Washington women report more sexual assaults, rapes

By Peggy Andersen

Associated Press

SEATTLE — More than a third of Washington state women have been victims of sexual assault at some point in their lives — and for 80 percent of them, the experience occurred before age 18, according to the first statewide survey on the subject.

The rate of forcible rape reported by the 1,325 women surveyed — 23 percent — is higher than that found in recent similar national studies. Last year’s National Violence Against Women Survey found a 15 percent overall rate and the 1992 National Women’s Study turned up a 13 percent rate.

Previous studies have indicated higher rape rates for West Coast women, said Lucy Berliner, director of the Harborview Center for Sexual Assault and Traumatic Stress, which was chosen by the state Office of Crime Victims Advocacy to conduct the survey.

It is possible that rates actually are higher on the West Coast, she said. But it could also be that some of the victims who moved after their experience — as 19 percent of one-time and about a third of multiple-incident victims said they did — migrated West.

Very few — just 0.6 percent — reported a forcible rape in the past year.

Sexual assault covers a range of behaviors besides forcible rape, including non-consensual sex blamed on drugs or threat, indecent liberties, attempted rape, forced sexual contact or child sexual abuse.

The survey found 38 percent of state women reported sexual assault of some type.

Just 9 percent of those abused said the assault involved alcohol or drugs, but 43 percent of those whose assault did involve drugs were under 18, the study found.

Many — 39 percent — had never told anyone of their experience, though the rates for telling were higher for younger women. About 68 percent of women under 40 told someone, but only half of women over 50 had.

And just 15 percent reported a sexual assault to police, though 61 percent of those who did found police at least somewhat helpful and 21 percent found officers completely helpful.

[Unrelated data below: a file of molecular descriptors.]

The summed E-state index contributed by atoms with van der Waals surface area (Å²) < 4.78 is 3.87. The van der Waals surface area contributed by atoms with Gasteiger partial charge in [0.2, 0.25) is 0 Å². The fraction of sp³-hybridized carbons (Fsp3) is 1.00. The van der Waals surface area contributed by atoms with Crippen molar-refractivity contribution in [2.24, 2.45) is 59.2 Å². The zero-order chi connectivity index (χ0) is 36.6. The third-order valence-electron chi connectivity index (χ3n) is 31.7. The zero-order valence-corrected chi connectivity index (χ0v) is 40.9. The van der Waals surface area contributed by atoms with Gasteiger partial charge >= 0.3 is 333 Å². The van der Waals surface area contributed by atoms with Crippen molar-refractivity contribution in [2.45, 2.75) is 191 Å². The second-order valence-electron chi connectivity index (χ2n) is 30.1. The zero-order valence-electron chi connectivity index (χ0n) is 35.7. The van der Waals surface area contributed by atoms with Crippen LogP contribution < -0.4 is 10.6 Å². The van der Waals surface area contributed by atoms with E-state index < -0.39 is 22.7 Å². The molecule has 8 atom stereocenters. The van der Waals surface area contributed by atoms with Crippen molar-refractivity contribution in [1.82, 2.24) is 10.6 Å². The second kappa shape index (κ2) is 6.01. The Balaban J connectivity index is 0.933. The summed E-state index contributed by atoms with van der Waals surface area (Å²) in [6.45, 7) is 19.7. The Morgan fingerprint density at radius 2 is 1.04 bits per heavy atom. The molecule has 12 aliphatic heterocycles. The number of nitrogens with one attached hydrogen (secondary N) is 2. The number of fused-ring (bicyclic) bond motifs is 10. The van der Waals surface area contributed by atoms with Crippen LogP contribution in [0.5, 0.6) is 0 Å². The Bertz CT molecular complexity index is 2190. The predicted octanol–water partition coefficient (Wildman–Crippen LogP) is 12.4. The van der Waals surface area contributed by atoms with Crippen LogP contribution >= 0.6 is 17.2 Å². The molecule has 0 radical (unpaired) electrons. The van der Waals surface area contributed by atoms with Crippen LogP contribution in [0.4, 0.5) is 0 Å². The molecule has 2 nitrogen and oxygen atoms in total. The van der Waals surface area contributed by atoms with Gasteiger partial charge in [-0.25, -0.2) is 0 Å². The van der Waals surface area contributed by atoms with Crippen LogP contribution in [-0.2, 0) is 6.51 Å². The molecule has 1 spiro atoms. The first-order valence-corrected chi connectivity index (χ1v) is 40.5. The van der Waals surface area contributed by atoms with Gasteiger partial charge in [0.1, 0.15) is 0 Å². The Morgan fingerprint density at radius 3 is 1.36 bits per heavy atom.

Asked why they did not report assaults, some cited such obstacles as extreme youth (23 percent), fear of their attacker (6 percent), uncertainty about whether a crime had been committed (9 percent), concern they would not be believed (4 percent) and shame (11 percent). Many did not respond to that question.

Twenty-five percent of younger women called police, which Berliner attributes to an improved climate for sexual assault victims, but "it’s still not even close to a majority."

The reasons are often related to the assault circumstances and concerns about how others will react, she said.

"In my own clinical experience … I’ve had victims say, ‘I’m not worried about people blaming me — I know it wasn’t my fault. But just thinking about it and remembering is shameful and I don’t want people to think of me that way,’ " she said.

"Women who tell are more likely to get counseling and tell the police. If we think these are important actions for women and children to take, and I do — telling someone is the first place to start," Berliner said.

"We have to create a climate that unequivocally communicates that the person who does" the assaulting "is fully, morally and legally responsible no matter what the circumstances are," she said.

That will make it more possible to "alert young women to dangerous circumstances" — notably going with someone they don’t know very well to a situation where alcohol and other drugs are available. "That’s a common circumstance for young people — college students, teens who are going out to party."

Most of those surveyed — 60 percent of non-victims, 69 percent of victims — were aware that their communities offered services for sexual assault victims, and 67 percent across the board were aware of medical services.

"We’re very fortunate in this state … both local and state governments have had support services for sexual assault victims for many years," Berliner said.

The study participants ranged in age from 18 to 96, with an average age of 46. They were approximately 88 percent white, 2 percent black, 3 percent Asian, 2 percent American Indian and 6 percent "other."

Copyright ©2001 Associated Press. All rights reserved. This material may not be published, broadcast, rewritten, or redistributed.

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